I believe there is nothing wrong with leaving dishes in the sink in order to pursue a more interesting activity. That sounds like it would be an easy decision to make; for me, it is one of the most difficult things I do each day.
Along with many of my peers, I suffer from what I call Superwoman Syndrome. The symptoms include working full-time, attending school, believing your home should always be spotless, and all of the meals consumed by your family should be both well-balanced and prepared by your loving hands. Eight hours of sleep is a mandatory requirement because someone important said that is how many hours an adult should sleep. Superwomen are all about doing everything we are told we should.
My affliction began during childhood. At my parents’ home, I had chores which had to be completed before I could play. ‘Work first, play later’ could have been our family motto. I believed that anything worth doing was worth doing right. My academic and work performances reflect that belief.
Please do not misunderstand me. I firmly believe children should have chores. I still approach everything with the mindset that it should be done correctly and immediately. Thus far, that philosophy has served me well. I have a job I enjoy, a nice home, and a beautiful family. However, I recently realized that I spend more time at work and on household chores than I do with my family. My family is the most important thing in my life. Obviously, it was time to reassess my priorities.
My wake-up call came in the form of my three-year-old daughter. I was cleaning up the kitchen one evening after dinner. She came into the kitchen and asked if I would go outside with her to swing. I told her that I had to finish the dishes. She asked if we could go when I was done; I told her it would be dark by then. I realized that I had developed a habit of using my responsibilities as excuses not to do anything else, and then pitied myself because I had no time.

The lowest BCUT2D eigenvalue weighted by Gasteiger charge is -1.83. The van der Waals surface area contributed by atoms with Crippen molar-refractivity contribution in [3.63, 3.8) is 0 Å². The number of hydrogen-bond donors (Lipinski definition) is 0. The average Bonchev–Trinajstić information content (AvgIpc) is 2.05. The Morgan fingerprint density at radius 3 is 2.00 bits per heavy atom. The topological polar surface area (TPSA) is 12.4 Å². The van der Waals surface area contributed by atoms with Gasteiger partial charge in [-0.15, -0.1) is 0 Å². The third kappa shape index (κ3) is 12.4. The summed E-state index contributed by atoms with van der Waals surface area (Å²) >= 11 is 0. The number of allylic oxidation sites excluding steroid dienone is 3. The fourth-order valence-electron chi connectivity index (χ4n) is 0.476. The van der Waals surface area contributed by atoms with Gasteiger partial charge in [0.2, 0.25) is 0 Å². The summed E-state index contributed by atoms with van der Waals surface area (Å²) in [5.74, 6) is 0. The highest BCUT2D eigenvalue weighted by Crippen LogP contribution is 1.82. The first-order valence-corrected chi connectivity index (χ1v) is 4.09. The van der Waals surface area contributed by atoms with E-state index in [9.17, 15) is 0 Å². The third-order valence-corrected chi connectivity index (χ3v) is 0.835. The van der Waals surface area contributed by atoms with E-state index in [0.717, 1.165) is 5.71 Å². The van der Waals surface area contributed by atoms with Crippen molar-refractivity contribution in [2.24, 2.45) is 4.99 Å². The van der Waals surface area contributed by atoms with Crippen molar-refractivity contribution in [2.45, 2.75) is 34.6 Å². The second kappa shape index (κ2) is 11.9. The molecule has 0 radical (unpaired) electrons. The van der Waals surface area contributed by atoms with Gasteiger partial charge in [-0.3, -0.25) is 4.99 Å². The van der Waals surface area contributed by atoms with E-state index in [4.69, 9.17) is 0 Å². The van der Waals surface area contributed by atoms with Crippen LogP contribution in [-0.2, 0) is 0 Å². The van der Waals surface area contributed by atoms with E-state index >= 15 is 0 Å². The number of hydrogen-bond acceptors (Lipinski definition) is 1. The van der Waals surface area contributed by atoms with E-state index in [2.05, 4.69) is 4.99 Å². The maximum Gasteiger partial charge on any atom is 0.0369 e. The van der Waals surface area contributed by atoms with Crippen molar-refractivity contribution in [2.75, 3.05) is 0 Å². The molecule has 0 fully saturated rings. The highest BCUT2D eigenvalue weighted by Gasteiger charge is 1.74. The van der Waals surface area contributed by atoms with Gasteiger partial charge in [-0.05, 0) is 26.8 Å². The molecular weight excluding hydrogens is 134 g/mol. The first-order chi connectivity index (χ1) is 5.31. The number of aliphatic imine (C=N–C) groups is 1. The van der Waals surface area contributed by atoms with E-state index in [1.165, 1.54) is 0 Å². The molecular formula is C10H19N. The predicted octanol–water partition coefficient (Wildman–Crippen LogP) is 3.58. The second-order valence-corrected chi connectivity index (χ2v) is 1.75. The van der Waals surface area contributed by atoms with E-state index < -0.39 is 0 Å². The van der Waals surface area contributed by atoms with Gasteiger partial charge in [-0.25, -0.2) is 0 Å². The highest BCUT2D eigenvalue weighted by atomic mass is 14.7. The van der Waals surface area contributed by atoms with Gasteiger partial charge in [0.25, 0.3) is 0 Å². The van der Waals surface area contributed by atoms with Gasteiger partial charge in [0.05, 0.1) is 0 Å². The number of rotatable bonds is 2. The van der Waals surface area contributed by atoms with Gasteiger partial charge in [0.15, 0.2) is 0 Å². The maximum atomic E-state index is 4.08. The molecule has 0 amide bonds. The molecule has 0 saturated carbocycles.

I dropped the sponge on the counter, took my daughter’s hand, and walked outside. We enjoyed thirty minutes on the swing set. I was amazed at how much better I felt afterward; I was more relaxed and slept wonderfully that night. My daughter knew she was more important than a household chore.
I have not completely changed my habits. I continue to go to work every day, attend all of my classes, and refuse to do anything halfway. But I also refuse to not enjoy life and time with my family because of something as mundane as dishes in the sink. I encourage everyone to leave the dishes in the sink—the world will not end. If it should, I assure you the last thought in your head will not be “I knew I should have washed those cereal bowls this morning!”
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